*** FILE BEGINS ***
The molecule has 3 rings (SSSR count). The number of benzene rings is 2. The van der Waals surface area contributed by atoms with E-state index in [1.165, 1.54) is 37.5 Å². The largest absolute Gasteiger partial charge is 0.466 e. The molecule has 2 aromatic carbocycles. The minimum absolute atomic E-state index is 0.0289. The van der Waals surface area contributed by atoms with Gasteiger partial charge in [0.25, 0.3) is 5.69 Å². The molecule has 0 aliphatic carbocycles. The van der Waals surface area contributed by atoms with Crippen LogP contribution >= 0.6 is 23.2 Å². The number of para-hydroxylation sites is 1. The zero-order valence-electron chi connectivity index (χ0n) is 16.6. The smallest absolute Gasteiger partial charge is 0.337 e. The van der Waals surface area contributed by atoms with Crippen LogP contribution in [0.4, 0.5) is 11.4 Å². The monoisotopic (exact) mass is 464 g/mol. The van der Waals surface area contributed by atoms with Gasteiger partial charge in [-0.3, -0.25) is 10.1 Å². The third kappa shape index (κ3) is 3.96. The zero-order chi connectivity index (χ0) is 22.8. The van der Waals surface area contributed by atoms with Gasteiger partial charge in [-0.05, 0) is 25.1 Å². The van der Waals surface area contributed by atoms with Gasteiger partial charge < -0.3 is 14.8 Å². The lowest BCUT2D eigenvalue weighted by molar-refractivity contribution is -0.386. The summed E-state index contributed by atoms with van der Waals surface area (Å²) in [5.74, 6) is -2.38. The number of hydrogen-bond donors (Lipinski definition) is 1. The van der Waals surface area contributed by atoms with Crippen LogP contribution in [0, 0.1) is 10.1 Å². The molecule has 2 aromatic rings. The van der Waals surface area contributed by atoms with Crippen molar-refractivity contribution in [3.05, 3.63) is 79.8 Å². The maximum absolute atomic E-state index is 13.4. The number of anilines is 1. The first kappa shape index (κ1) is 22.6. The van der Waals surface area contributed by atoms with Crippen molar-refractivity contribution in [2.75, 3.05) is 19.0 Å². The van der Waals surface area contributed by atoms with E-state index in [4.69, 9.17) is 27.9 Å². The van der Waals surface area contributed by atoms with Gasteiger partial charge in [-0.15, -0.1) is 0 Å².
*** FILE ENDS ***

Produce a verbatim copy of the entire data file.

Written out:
The molecule has 3 rings (SSSR count). The number of benzene rings is 2. The van der Waals surface area contributed by atoms with E-state index in [1.165, 1.54) is 37.5 Å². The largest absolute Gasteiger partial charge is 0.466 e. The molecule has 2 aromatic carbocycles. The minimum absolute atomic E-state index is 0.0289. The van der Waals surface area contributed by atoms with Gasteiger partial charge in [0.25, 0.3) is 5.69 Å². The molecule has 0 aliphatic carbocycles. The van der Waals surface area contributed by atoms with Crippen LogP contribution >= 0.6 is 23.2 Å². The number of para-hydroxylation sites is 1. The zero-order valence-electron chi connectivity index (χ0n) is 16.6. The smallest absolute Gasteiger partial charge is 0.337 e. The van der Waals surface area contributed by atoms with Crippen LogP contribution in [0.4, 0.5) is 11.4 Å². The monoisotopic (exact) mass is 464 g/mol. The van der Waals surface area contributed by atoms with Gasteiger partial charge in [-0.3, -0.25) is 10.1 Å². The third kappa shape index (κ3) is 3.96. The zero-order chi connectivity index (χ0) is 22.8. The van der Waals surface area contributed by atoms with Gasteiger partial charge in [-0.05, 0) is 25.1 Å². The van der Waals surface area contributed by atoms with Gasteiger partial charge < -0.3 is 14.8 Å². The lowest BCUT2D eigenvalue weighted by molar-refractivity contribution is -0.386. The summed E-state index contributed by atoms with van der Waals surface area (Å²) in [5.74, 6) is -2.38. The number of hydrogen-bond donors (Lipinski definition) is 1. The van der Waals surface area contributed by atoms with Crippen LogP contribution in [0, 0.1) is 10.1 Å². The molecule has 2 aromatic rings. The van der Waals surface area contributed by atoms with Crippen molar-refractivity contribution in [3.05, 3.63) is 79.8 Å². The maximum absolute atomic E-state index is 13.4. The number of anilines is 1. The first kappa shape index (κ1) is 22.6. The van der Waals surface area contributed by atoms with Crippen molar-refractivity contribution in [2.75, 3.05) is 19.0 Å². The van der Waals surface area contributed by atoms with E-state index in [4.69, 9.17) is 27.9 Å². The van der Waals surface area contributed by atoms with Gasteiger partial charge in [-0.15, -0.1) is 0 Å².